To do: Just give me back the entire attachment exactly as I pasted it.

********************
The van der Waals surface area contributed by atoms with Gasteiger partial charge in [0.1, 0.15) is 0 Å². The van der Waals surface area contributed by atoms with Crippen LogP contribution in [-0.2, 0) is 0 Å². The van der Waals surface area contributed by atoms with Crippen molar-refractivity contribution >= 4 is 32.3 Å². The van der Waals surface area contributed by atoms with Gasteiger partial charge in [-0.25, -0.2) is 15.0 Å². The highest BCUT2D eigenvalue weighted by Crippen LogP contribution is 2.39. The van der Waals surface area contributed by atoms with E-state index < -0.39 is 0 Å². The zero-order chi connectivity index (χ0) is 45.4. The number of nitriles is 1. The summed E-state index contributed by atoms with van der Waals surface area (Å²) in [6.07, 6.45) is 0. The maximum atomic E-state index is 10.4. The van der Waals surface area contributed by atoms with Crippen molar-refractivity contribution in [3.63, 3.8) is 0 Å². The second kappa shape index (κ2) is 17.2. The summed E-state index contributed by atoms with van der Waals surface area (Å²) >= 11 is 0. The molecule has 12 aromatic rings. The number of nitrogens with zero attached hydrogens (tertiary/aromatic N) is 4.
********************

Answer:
The van der Waals surface area contributed by atoms with Gasteiger partial charge in [0.1, 0.15) is 0 Å². The van der Waals surface area contributed by atoms with Crippen LogP contribution in [-0.2, 0) is 0 Å². The van der Waals surface area contributed by atoms with Crippen molar-refractivity contribution >= 4 is 32.3 Å². The van der Waals surface area contributed by atoms with Gasteiger partial charge in [-0.25, -0.2) is 15.0 Å². The highest BCUT2D eigenvalue weighted by Crippen LogP contribution is 2.39. The van der Waals surface area contributed by atoms with E-state index < -0.39 is 0 Å². The zero-order chi connectivity index (χ0) is 45.4. The number of nitriles is 1. The summed E-state index contributed by atoms with van der Waals surface area (Å²) in [6.07, 6.45) is 0. The maximum atomic E-state index is 10.4. The van der Waals surface area contributed by atoms with Crippen molar-refractivity contribution in [3.63, 3.8) is 0 Å². The second kappa shape index (κ2) is 17.2. The summed E-state index contributed by atoms with van der Waals surface area (Å²) >= 11 is 0. The molecule has 12 aromatic rings. The number of nitrogens with zero attached hydrogens (tertiary/aromatic N) is 4.